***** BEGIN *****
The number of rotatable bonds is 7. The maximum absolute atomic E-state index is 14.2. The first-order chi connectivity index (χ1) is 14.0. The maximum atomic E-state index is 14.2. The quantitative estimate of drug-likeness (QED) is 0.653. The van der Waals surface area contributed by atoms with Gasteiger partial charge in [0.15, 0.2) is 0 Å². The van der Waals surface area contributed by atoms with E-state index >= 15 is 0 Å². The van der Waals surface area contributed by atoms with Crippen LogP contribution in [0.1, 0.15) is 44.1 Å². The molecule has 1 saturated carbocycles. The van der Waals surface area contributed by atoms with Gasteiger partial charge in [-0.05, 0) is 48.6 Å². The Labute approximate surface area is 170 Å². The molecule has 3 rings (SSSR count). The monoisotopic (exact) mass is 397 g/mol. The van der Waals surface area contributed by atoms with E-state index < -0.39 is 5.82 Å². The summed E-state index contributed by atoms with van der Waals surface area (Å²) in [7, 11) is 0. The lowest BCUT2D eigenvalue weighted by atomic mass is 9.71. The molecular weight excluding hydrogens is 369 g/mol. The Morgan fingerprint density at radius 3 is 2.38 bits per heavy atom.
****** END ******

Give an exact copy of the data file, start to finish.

The number of rotatable bonds is 7. The maximum absolute atomic E-state index is 14.2. The first-order chi connectivity index (χ1) is 14.0. The maximum atomic E-state index is 14.2. The quantitative estimate of drug-likeness (QED) is 0.653. The van der Waals surface area contributed by atoms with Gasteiger partial charge in [0.15, 0.2) is 0 Å². The van der Waals surface area contributed by atoms with E-state index >= 15 is 0 Å². The van der Waals surface area contributed by atoms with Crippen LogP contribution in [0.1, 0.15) is 44.1 Å². The molecule has 1 saturated carbocycles. The van der Waals surface area contributed by atoms with Gasteiger partial charge in [-0.05, 0) is 48.6 Å². The Labute approximate surface area is 170 Å². The molecule has 3 rings (SSSR count). The monoisotopic (exact) mass is 397 g/mol. The van der Waals surface area contributed by atoms with E-state index < -0.39 is 5.82 Å². The summed E-state index contributed by atoms with van der Waals surface area (Å²) in [7, 11) is 0. The lowest BCUT2D eigenvalue weighted by atomic mass is 9.71. The molecular weight excluding hydrogens is 369 g/mol. The Morgan fingerprint density at radius 3 is 2.38 bits per heavy atom.